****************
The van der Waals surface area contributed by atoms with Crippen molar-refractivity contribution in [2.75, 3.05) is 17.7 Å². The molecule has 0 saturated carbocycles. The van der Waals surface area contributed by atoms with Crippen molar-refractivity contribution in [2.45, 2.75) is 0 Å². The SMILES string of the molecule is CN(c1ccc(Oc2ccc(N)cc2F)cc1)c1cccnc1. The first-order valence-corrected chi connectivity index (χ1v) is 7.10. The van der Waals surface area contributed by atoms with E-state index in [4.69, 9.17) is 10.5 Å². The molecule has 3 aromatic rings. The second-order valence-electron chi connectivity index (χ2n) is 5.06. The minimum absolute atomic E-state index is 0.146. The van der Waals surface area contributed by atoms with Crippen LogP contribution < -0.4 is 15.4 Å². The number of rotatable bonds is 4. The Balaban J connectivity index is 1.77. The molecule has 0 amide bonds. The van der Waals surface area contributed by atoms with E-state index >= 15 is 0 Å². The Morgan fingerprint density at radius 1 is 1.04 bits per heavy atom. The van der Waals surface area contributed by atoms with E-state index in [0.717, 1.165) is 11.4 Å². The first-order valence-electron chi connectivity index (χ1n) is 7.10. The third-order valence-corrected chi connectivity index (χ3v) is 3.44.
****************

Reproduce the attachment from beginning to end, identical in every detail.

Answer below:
The van der Waals surface area contributed by atoms with Crippen molar-refractivity contribution in [2.75, 3.05) is 17.7 Å². The molecule has 0 saturated carbocycles. The van der Waals surface area contributed by atoms with Crippen molar-refractivity contribution in [2.45, 2.75) is 0 Å². The SMILES string of the molecule is CN(c1ccc(Oc2ccc(N)cc2F)cc1)c1cccnc1. The first-order valence-corrected chi connectivity index (χ1v) is 7.10. The van der Waals surface area contributed by atoms with E-state index in [4.69, 9.17) is 10.5 Å². The molecule has 3 aromatic rings. The second-order valence-electron chi connectivity index (χ2n) is 5.06. The minimum absolute atomic E-state index is 0.146. The van der Waals surface area contributed by atoms with Crippen LogP contribution < -0.4 is 15.4 Å². The number of rotatable bonds is 4. The Balaban J connectivity index is 1.77. The molecule has 0 amide bonds. The van der Waals surface area contributed by atoms with E-state index >= 15 is 0 Å². The Morgan fingerprint density at radius 1 is 1.04 bits per heavy atom. The van der Waals surface area contributed by atoms with E-state index in [0.717, 1.165) is 11.4 Å². The first-order valence-electron chi connectivity index (χ1n) is 7.10. The third-order valence-corrected chi connectivity index (χ3v) is 3.44.